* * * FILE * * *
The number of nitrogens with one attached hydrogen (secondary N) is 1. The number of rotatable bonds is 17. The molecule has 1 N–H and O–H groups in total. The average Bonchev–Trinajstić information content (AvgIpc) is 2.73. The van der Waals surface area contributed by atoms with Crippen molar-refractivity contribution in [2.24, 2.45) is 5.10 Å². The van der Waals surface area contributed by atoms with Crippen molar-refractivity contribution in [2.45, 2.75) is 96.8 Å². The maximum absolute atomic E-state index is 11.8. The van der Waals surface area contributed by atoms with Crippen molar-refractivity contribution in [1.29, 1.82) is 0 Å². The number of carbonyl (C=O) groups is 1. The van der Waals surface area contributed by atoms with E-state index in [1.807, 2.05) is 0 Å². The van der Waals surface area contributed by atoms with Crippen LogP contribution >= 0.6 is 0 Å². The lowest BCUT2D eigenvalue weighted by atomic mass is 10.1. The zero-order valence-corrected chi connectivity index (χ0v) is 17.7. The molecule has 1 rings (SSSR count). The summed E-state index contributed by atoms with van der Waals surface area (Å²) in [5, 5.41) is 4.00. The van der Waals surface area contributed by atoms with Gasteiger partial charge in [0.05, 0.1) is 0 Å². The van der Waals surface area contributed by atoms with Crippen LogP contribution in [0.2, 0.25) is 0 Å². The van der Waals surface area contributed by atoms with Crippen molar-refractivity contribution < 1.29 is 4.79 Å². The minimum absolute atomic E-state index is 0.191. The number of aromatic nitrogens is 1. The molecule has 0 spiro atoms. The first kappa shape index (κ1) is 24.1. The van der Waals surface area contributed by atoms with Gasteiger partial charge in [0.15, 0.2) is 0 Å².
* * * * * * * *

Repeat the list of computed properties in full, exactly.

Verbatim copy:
The number of nitrogens with one attached hydrogen (secondary N) is 1. The number of rotatable bonds is 17. The molecule has 1 N–H and O–H groups in total. The average Bonchev–Trinajstić information content (AvgIpc) is 2.73. The van der Waals surface area contributed by atoms with Crippen molar-refractivity contribution in [2.24, 2.45) is 5.10 Å². The van der Waals surface area contributed by atoms with Crippen molar-refractivity contribution in [2.45, 2.75) is 96.8 Å². The maximum absolute atomic E-state index is 11.8. The van der Waals surface area contributed by atoms with Crippen molar-refractivity contribution in [1.29, 1.82) is 0 Å². The number of carbonyl (C=O) groups is 1. The van der Waals surface area contributed by atoms with E-state index in [1.807, 2.05) is 0 Å². The van der Waals surface area contributed by atoms with Crippen LogP contribution >= 0.6 is 0 Å². The lowest BCUT2D eigenvalue weighted by atomic mass is 10.1. The zero-order valence-corrected chi connectivity index (χ0v) is 17.7. The molecule has 1 rings (SSSR count). The summed E-state index contributed by atoms with van der Waals surface area (Å²) in [5, 5.41) is 4.00. The van der Waals surface area contributed by atoms with Gasteiger partial charge in [0.05, 0.1) is 0 Å². The van der Waals surface area contributed by atoms with Crippen LogP contribution in [0.2, 0.25) is 0 Å². The van der Waals surface area contributed by atoms with Crippen molar-refractivity contribution < 1.29 is 4.79 Å². The minimum absolute atomic E-state index is 0.191. The number of aromatic nitrogens is 1. The molecule has 0 spiro atoms. The first kappa shape index (κ1) is 24.1. The van der Waals surface area contributed by atoms with Gasteiger partial charge in [0.15, 0.2) is 0 Å².